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. Last Updated: 07/27/2016

Japan Hopes For Russia Treaty Progress

TOKYO, Japan- One of Japan's greatest hopes for the new century is that it will be able to sign a peace treaty with Russia to put a formal end to World War Two hostilities.

But when Japanese Foreign Minister Yohei Kono returns from a two-day visit to Russia next week he is likely to be empty-handed.

Kono is to meet his Russian counterpart, Igor Ivanov, January 16 in Moscow, for talks aimed at paving the way for a meeting between Japanese Prime Minister Yoshiro Mori and Russia's President Vladimir Putin. The two are expected to meet in the Siberian city of Irkutsk next month.

Tokyo refuses to sign a treaty, or provide substantial aid, without the return of four rocky islands that lie just 15 km off its northernmost main island of Hokkaido. Russia seized the islands in the waning days of World War Two.

"It's a very important visit in terms of preparation," a Foreign Ministry official said. "We expect them to have discussions on a wide range of issues, including economic assistance and the peace treaty."

Analysts held out little hope of substantial progress.

"We really can't expect very much," said diplomatic commentator Tsutomu Ono. "Russia hopes for help with economic development, while Japan wants an agreement on the islands.

"But given the fact that Putin recently appears set on projecting an image of a strong Russia -- look at the situation with the national anthem -- he may not be too interested in arranging for any sort of a compromise that involves giving up Russian territory."

Putin last month reinstated the popular Stalinist anthem along with a tsarist-era flag and eagle as national symbols.

At most, Ono said, Japan may make some proposal in connection with economic assistance.

WHY BOTHER?

Japan's insistence on the return of the islands it calls the Northern Territories is seen largely as an issue of national pride.

The islands lie 1,000 km north of Tokyo and are of little strategic and economic value, while Japan would face huge costs in boosting the standard of living of their residents to meet domestic levels.

Yet they have been the key sticking point in peace talks, the centre of decades of tortuous talks and broken promises.

A declaration to return two of the four islands was signed in 1956 but reneged upon by subsequent Soviet governments, which denied the very existence of the territorial row.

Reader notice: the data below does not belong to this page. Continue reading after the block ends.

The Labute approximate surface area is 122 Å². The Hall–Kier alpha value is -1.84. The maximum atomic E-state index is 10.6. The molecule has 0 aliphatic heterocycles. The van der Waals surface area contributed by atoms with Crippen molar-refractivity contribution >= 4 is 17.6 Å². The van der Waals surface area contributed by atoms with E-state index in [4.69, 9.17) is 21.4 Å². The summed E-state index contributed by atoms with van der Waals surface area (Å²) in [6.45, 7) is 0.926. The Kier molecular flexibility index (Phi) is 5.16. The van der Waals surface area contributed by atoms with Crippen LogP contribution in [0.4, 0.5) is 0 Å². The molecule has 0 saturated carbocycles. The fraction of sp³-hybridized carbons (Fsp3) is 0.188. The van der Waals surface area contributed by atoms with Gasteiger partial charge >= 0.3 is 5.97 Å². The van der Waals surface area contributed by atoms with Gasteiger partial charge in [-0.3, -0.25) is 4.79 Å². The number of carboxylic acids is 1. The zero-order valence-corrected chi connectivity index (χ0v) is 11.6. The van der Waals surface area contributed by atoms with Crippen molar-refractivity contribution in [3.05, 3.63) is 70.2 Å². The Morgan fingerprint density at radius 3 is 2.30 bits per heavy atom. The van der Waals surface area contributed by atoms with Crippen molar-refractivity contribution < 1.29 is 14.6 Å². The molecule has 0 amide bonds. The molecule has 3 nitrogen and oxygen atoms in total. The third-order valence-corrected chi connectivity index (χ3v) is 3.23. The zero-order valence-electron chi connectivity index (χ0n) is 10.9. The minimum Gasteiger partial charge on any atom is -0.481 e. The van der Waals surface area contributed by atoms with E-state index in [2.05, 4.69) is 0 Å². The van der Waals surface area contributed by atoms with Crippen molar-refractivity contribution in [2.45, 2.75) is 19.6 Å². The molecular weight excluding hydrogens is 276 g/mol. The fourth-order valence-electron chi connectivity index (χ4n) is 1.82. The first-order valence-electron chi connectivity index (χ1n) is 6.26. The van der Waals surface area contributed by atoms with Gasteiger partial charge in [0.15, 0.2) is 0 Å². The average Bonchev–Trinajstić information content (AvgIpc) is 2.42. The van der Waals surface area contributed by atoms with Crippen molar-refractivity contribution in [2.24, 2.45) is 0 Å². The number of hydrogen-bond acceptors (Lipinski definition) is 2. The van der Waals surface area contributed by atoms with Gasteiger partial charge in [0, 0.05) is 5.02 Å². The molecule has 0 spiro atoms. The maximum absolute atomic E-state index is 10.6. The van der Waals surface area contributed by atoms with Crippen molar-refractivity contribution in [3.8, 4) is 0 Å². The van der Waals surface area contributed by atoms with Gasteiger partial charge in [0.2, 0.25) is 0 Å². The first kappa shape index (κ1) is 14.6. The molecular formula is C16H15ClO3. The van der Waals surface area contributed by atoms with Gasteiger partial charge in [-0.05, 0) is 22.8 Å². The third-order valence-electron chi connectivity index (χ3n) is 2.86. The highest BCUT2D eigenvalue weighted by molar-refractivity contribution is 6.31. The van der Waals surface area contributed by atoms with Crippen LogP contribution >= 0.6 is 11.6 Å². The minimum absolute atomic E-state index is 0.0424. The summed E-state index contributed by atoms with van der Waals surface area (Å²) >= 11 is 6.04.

Mikhail Gorbachev, the final Soviet leader, acknowledged the problem but proposed leaving it to future generations to solve.

In 1997, then-leaders Boris Yeltsin and Ryutaro Hashimoto pledged to conclude a peace treaty by the end of 2000. The year closed without a resolution.

Japanese media reported recently that Putin may confirm in writing the 1956 declaration promising the initial return of two islands. Japan has in the past ruled out such an interim deal.

"It is too early to say at this point what sort of declaration may be issued," the Foreign Ministry official said. The conservative newspaper, the Yomiuri Shimbun, however, said in a Friday editorial that no concessions should be made.

"We must enter the talks resolute in our stance that returning the four islands is the unshakeable consensus of the Japanese people," it said.

CASH, POPULARITY

In the long term, Russia stands to benefit the most because a large obstacle to Japanese financial aid would be removed.

With the island hurdle cleared, Japan would be able to provide funds to help Russian development. Calls for Japanese investment were a key topic when Putin visited Japan last year.

Most importantly, a Japanese prime minister who could win back the islands would see his popularity soar -- something that Mori, with rock-bottom support rates, desperately needs.

Thus Japanese leaders are eager to play up any signs of progress.

"There will probably be some sort of 'advance,'" Ono said "But it will be very small and based on a technicality."